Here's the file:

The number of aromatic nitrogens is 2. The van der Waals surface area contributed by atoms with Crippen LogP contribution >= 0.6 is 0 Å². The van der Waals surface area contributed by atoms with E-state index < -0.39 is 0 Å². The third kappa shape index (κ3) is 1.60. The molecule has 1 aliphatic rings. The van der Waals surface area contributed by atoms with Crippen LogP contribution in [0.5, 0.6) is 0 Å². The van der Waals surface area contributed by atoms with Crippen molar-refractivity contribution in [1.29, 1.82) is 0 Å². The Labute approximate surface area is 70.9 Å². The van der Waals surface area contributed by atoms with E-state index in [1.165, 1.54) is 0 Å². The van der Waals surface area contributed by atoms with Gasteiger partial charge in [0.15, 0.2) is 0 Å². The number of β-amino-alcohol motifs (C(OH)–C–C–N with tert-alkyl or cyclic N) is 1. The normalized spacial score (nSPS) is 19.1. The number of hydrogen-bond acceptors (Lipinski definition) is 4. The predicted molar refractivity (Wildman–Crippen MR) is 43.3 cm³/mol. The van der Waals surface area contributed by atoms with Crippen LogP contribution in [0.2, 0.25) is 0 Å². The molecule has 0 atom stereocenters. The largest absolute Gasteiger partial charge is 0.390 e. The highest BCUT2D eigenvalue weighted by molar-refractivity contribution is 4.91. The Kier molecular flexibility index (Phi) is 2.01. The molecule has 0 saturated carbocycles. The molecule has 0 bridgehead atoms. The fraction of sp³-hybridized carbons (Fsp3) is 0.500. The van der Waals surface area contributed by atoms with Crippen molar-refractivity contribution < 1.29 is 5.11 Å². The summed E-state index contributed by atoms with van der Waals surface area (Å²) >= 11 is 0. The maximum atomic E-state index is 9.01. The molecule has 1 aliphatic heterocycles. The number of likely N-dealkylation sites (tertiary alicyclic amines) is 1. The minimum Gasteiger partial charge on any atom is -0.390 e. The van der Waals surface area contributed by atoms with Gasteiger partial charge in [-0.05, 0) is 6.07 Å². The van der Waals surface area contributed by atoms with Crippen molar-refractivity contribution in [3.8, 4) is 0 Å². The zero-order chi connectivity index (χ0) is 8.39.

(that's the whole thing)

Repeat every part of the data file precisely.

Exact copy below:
The number of aromatic nitrogens is 2. The van der Waals surface area contributed by atoms with Crippen LogP contribution >= 0.6 is 0 Å². The van der Waals surface area contributed by atoms with E-state index < -0.39 is 0 Å². The third kappa shape index (κ3) is 1.60. The molecule has 1 aliphatic rings. The van der Waals surface area contributed by atoms with Crippen LogP contribution in [0.5, 0.6) is 0 Å². The van der Waals surface area contributed by atoms with Crippen molar-refractivity contribution in [1.29, 1.82) is 0 Å². The Labute approximate surface area is 70.9 Å². The van der Waals surface area contributed by atoms with E-state index in [1.165, 1.54) is 0 Å². The van der Waals surface area contributed by atoms with Gasteiger partial charge in [0.15, 0.2) is 0 Å². The number of β-amino-alcohol motifs (C(OH)–C–C–N with tert-alkyl or cyclic N) is 1. The normalized spacial score (nSPS) is 19.1. The number of hydrogen-bond acceptors (Lipinski definition) is 4. The predicted molar refractivity (Wildman–Crippen MR) is 43.3 cm³/mol. The van der Waals surface area contributed by atoms with Crippen LogP contribution in [0.2, 0.25) is 0 Å². The molecule has 0 atom stereocenters. The largest absolute Gasteiger partial charge is 0.390 e. The highest BCUT2D eigenvalue weighted by molar-refractivity contribution is 4.91. The Kier molecular flexibility index (Phi) is 2.01. The molecule has 0 saturated carbocycles. The molecule has 0 bridgehead atoms. The fraction of sp³-hybridized carbons (Fsp3) is 0.500. The van der Waals surface area contributed by atoms with Crippen molar-refractivity contribution < 1.29 is 5.11 Å². The summed E-state index contributed by atoms with van der Waals surface area (Å²) >= 11 is 0. The maximum atomic E-state index is 9.01. The molecule has 1 aliphatic heterocycles. The number of likely N-dealkylation sites (tertiary alicyclic amines) is 1. The minimum Gasteiger partial charge on any atom is -0.390 e. The van der Waals surface area contributed by atoms with Gasteiger partial charge in [-0.05, 0) is 6.07 Å². The van der Waals surface area contributed by atoms with Crippen molar-refractivity contribution in [3.8, 4) is 0 Å². The zero-order chi connectivity index (χ0) is 8.39.